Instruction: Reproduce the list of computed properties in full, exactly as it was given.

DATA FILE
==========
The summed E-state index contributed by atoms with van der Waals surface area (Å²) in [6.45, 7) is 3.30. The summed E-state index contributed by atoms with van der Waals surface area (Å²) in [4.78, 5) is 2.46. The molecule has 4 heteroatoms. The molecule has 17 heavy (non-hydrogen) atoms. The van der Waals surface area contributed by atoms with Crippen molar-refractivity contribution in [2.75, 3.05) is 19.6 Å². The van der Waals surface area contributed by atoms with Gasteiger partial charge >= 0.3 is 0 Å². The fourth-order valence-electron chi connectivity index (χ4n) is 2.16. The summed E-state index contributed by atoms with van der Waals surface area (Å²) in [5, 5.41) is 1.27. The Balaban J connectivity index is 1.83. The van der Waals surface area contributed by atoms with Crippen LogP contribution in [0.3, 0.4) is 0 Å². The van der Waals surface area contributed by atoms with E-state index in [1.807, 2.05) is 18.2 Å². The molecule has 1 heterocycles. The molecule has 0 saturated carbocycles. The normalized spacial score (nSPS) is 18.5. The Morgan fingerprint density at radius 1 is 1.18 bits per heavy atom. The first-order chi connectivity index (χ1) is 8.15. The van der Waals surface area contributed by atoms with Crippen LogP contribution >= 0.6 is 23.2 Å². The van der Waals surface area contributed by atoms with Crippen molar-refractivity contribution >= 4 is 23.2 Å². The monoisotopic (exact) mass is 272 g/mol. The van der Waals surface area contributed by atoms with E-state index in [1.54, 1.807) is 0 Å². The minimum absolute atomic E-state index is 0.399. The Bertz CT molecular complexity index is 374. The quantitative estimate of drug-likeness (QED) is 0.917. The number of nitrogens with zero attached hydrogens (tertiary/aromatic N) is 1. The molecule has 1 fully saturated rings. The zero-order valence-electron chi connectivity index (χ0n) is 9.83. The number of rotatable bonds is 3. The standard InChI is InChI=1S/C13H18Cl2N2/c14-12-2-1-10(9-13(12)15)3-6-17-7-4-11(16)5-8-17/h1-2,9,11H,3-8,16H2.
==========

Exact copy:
The summed E-state index contributed by atoms with van der Waals surface area (Å²) in [6.45, 7) is 3.30. The summed E-state index contributed by atoms with van der Waals surface area (Å²) in [4.78, 5) is 2.46. The molecule has 4 heteroatoms. The molecule has 17 heavy (non-hydrogen) atoms. The van der Waals surface area contributed by atoms with Crippen molar-refractivity contribution in [2.75, 3.05) is 19.6 Å². The van der Waals surface area contributed by atoms with Gasteiger partial charge >= 0.3 is 0 Å². The fourth-order valence-electron chi connectivity index (χ4n) is 2.16. The summed E-state index contributed by atoms with van der Waals surface area (Å²) in [5, 5.41) is 1.27. The Balaban J connectivity index is 1.83. The van der Waals surface area contributed by atoms with Crippen LogP contribution in [0.3, 0.4) is 0 Å². The van der Waals surface area contributed by atoms with E-state index in [1.807, 2.05) is 18.2 Å². The molecule has 1 heterocycles. The molecule has 0 saturated carbocycles. The normalized spacial score (nSPS) is 18.5. The Morgan fingerprint density at radius 1 is 1.18 bits per heavy atom. The first-order chi connectivity index (χ1) is 8.15. The van der Waals surface area contributed by atoms with Crippen LogP contribution >= 0.6 is 23.2 Å². The van der Waals surface area contributed by atoms with Crippen molar-refractivity contribution >= 4 is 23.2 Å². The monoisotopic (exact) mass is 272 g/mol. The van der Waals surface area contributed by atoms with E-state index in [1.54, 1.807) is 0 Å². The minimum absolute atomic E-state index is 0.399. The Bertz CT molecular complexity index is 374. The quantitative estimate of drug-likeness (QED) is 0.917. The number of nitrogens with zero attached hydrogens (tertiary/aromatic N) is 1. The molecule has 1 fully saturated rings. The zero-order valence-electron chi connectivity index (χ0n) is 9.83. The number of rotatable bonds is 3. The standard InChI is InChI=1S/C13H18Cl2N2/c14-12-2-1-10(9-13(12)15)3-6-17-7-4-11(16)5-8-17/h1-2,9,11H,3-8,16H2.